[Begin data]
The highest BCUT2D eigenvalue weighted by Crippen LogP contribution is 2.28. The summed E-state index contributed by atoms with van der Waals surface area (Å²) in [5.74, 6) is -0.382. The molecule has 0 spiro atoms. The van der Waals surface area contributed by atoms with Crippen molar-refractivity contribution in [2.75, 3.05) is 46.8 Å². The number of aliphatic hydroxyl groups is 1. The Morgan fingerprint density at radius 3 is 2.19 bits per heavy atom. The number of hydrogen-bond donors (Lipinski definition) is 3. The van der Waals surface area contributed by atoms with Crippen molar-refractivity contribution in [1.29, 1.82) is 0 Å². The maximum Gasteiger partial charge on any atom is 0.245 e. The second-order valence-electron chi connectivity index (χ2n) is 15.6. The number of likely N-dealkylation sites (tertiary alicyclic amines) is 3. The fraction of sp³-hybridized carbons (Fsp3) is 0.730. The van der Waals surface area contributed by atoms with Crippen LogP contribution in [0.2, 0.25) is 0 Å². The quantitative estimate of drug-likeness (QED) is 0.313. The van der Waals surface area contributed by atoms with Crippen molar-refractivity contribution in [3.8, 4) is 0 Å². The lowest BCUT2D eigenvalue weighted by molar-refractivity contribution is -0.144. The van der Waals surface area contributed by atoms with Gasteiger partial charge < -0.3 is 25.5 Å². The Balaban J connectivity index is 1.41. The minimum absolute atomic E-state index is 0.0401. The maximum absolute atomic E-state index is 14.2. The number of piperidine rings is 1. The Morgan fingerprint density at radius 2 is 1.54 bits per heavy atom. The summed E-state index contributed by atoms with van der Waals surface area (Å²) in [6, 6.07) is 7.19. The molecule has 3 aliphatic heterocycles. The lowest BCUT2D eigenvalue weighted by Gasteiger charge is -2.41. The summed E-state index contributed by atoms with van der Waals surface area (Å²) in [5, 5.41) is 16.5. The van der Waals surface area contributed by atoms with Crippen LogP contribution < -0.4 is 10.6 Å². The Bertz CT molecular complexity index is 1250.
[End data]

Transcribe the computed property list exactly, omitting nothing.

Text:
The highest BCUT2D eigenvalue weighted by Crippen LogP contribution is 2.28. The summed E-state index contributed by atoms with van der Waals surface area (Å²) in [5.74, 6) is -0.382. The molecule has 0 spiro atoms. The van der Waals surface area contributed by atoms with Crippen molar-refractivity contribution in [2.75, 3.05) is 46.8 Å². The number of aliphatic hydroxyl groups is 1. The Morgan fingerprint density at radius 3 is 2.19 bits per heavy atom. The number of hydrogen-bond donors (Lipinski definition) is 3. The van der Waals surface area contributed by atoms with Crippen molar-refractivity contribution in [1.29, 1.82) is 0 Å². The maximum Gasteiger partial charge on any atom is 0.245 e. The second-order valence-electron chi connectivity index (χ2n) is 15.6. The number of likely N-dealkylation sites (tertiary alicyclic amines) is 3. The fraction of sp³-hybridized carbons (Fsp3) is 0.730. The van der Waals surface area contributed by atoms with Crippen LogP contribution in [0.2, 0.25) is 0 Å². The quantitative estimate of drug-likeness (QED) is 0.313. The van der Waals surface area contributed by atoms with Crippen molar-refractivity contribution in [3.8, 4) is 0 Å². The lowest BCUT2D eigenvalue weighted by molar-refractivity contribution is -0.144. The van der Waals surface area contributed by atoms with Gasteiger partial charge < -0.3 is 25.5 Å². The Balaban J connectivity index is 1.41. The minimum absolute atomic E-state index is 0.0401. The maximum absolute atomic E-state index is 14.2. The number of piperidine rings is 1. The Morgan fingerprint density at radius 2 is 1.54 bits per heavy atom. The summed E-state index contributed by atoms with van der Waals surface area (Å²) in [6, 6.07) is 7.19. The molecule has 3 aliphatic heterocycles. The lowest BCUT2D eigenvalue weighted by Gasteiger charge is -2.41. The summed E-state index contributed by atoms with van der Waals surface area (Å²) in [5, 5.41) is 16.5. The van der Waals surface area contributed by atoms with Crippen LogP contribution < -0.4 is 10.6 Å². The Bertz CT molecular complexity index is 1250.